Monday, January 26, 2009

Clausewitz on Captain Moroni's Genius

The influential military theoretician Karl Von Clausewitz outlined several criteria for what makes a military leader a genius.

-Courage is the first requirement. Moroni had physical courage. In the Battle of Mulek (Alma 52) Moroni was wounded in battle, presumably fighting the enemy commander, Jacob, in one on one combat. (Alma 52:35, compare with Alma 2:29-33) Unlike Napoleon but more like Alexander the Great, Moroni fought at the head of his troops. Clausewitz also referred to the courage to face civilian audit. Moroni powerfully displayed his courage in the face of civilian audit by heavily criticizing the government. It is doubtful the government could have removed Moroni from his command: He had the loyal veterans, and like Caesar was not afraid to cross the Rubicon. Although when Moroni complained to the government he did cite their power to muster, equip, and feed men; and he cited that many men were dying from the lack of government care, so the government had significant power as well.

-Strength is next. Physical strength is important, but Clausewitz refers more to the mental stamina and physical power to perceive what is right and then follow it. The army is described as a "machine". And the machine is only as responsive and efficient as the general in charge of it. Thus the will of the general pushes the machine to greatness. I can think of Stonewall Jackson and his ability to move his army with such speed that he mentally disabled the enemy. Moroni was able to achieve decisive results by rapidly moving and motivating his "machine". Inherent in any military operation is the concept of "friction". A talented general can overcome friction and achieve his goals. He did this with able lieutenants like Lehi and Teancum; he also did this with ideological motivation like the Title of Liberty, and presumably the example of his physical courage.

-Coup De Oeil This is a french term that refers to the leaders ability to "see the light" and follow the light. Again, this is a mental continuation of physical strength, where a leader must have the strength to weigh the massive amounts of information and quickly discern what is right. It also has a religious overtone. Moroni had both the mental ability and the spiritual ability to see what was right (the light) and he had the physical and character strength to follow it in the face of opposition. He could animate the machine to follow and obtain the light of victory. (See my paper published by BCC Papers for Moroni's skill at seeing and following his strategic vision)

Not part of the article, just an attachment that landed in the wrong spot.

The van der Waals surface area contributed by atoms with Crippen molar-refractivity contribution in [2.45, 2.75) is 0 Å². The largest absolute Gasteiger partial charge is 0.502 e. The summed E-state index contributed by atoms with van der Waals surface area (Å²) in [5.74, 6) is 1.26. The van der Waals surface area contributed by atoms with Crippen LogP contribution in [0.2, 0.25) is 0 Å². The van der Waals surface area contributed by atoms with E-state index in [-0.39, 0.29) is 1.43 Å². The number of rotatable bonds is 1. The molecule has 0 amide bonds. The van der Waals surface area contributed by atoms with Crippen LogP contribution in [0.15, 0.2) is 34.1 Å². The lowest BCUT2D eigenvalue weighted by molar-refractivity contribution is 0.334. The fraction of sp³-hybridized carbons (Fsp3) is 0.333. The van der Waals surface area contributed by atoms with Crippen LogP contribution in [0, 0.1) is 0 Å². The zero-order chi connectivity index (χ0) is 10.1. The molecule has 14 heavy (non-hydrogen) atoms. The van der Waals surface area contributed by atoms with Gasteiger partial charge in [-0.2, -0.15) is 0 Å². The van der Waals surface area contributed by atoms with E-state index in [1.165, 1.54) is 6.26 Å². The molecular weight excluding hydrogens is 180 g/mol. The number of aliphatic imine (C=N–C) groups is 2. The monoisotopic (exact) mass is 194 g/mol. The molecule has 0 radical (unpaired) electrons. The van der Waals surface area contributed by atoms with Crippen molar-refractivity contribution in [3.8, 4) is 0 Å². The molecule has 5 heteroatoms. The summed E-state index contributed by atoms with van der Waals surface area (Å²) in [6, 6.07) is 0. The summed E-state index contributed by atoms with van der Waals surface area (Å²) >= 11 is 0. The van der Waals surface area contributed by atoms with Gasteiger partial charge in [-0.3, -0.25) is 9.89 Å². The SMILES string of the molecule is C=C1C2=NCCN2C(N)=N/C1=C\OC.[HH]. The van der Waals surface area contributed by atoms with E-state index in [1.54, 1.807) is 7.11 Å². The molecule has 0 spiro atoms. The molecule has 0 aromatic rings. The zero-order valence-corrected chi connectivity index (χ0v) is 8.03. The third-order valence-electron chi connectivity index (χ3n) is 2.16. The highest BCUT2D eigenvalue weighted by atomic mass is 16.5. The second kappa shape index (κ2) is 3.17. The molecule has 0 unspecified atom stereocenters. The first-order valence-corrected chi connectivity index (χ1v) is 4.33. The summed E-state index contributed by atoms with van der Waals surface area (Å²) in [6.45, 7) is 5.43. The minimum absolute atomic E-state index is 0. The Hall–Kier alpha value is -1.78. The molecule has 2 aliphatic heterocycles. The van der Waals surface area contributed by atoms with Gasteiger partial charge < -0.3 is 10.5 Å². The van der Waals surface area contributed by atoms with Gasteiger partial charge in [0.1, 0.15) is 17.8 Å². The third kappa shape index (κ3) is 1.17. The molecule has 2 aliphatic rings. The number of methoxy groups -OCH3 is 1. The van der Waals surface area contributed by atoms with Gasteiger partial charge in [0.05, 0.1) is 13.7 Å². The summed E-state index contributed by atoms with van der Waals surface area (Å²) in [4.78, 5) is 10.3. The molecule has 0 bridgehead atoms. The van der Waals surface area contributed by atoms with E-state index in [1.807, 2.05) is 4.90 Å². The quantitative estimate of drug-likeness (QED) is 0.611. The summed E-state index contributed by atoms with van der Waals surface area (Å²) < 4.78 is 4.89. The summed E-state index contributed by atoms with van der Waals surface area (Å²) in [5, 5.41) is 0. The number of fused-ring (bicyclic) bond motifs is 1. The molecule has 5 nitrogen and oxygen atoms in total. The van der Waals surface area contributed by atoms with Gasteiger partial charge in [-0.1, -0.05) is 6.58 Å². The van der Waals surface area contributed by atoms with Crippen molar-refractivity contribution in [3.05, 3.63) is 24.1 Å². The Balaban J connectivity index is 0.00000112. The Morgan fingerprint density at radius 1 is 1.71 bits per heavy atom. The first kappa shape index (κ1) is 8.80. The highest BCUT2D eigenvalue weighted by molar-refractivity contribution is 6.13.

-determination vs. obstinacy. Clausewitz describes a fine line between a general courageously overcoming odds (in following the light) and a general that is obstinately refusing to accept reality. The line is a refusal to change based on a clear conviction. There are a couple instances of Moroni changing course based on clear conviction. The first is his execution of the king men. In being invaded Moroni saw the enemy within and without his realm. He sought and obtained power from the people to end the internal threat to better meet the external threat. After the important city of Nephihah fell, Moroni quickly ascertained the cause of the government neglect and "marched speedily" to restore the government. (Alma 61:15,17)

-imagination/terrain. This quality refers to the mental ability to envision (imagine) and use both micro and macro terrain. His use of tactical ruses in Alma 43 and 52 show his ability at mastering micro terrain. His desire to hold certain cities, and to build military garrisons represents his ability to master strategic terrain. His rallying the people in Alma 46 against Amalickiah represents his ability to judge human terrain as well.

-changing the rules. A commander must be revolutionary in his application of military principle. Moroni armed his soldiers to such a degree that the Zoramites retreated into the wilderness. He also fortified "after the manner of Moroni" (Alma 51) so that he "astonished" his opponents. (Alma 49) This also brings up an item: If the Book of Mormon prominently displays a story, is that because it is a text book example of the normal, or because it is incredibly unique. If its the latter, than Moroni's use of the Title of Liberty changed the rules of the game. But there is significant evidence (In a paper currently submitted to the Journal of BoM studies) that it is textbook.

In short, Moroni meets the criteria established by Clausewitz in determining a military genius. Studying the leadership of Moroni from a theoretical standpoint allows us to better understand the interaction betweenthe demands of military leadership and the demands of discipleship.


Mr. Christopher said...

Great post. Have you read Nibley's "War and the Book of Mormon"? You can find it here:

Morgan Deane said...

I have read that, its a great article. Its also published in Warfare in the Book of Mormon. Thanks for commenting, and I am glad you enjoyed it.

David B said...

Great article, thank you. Let us know when your paper is published.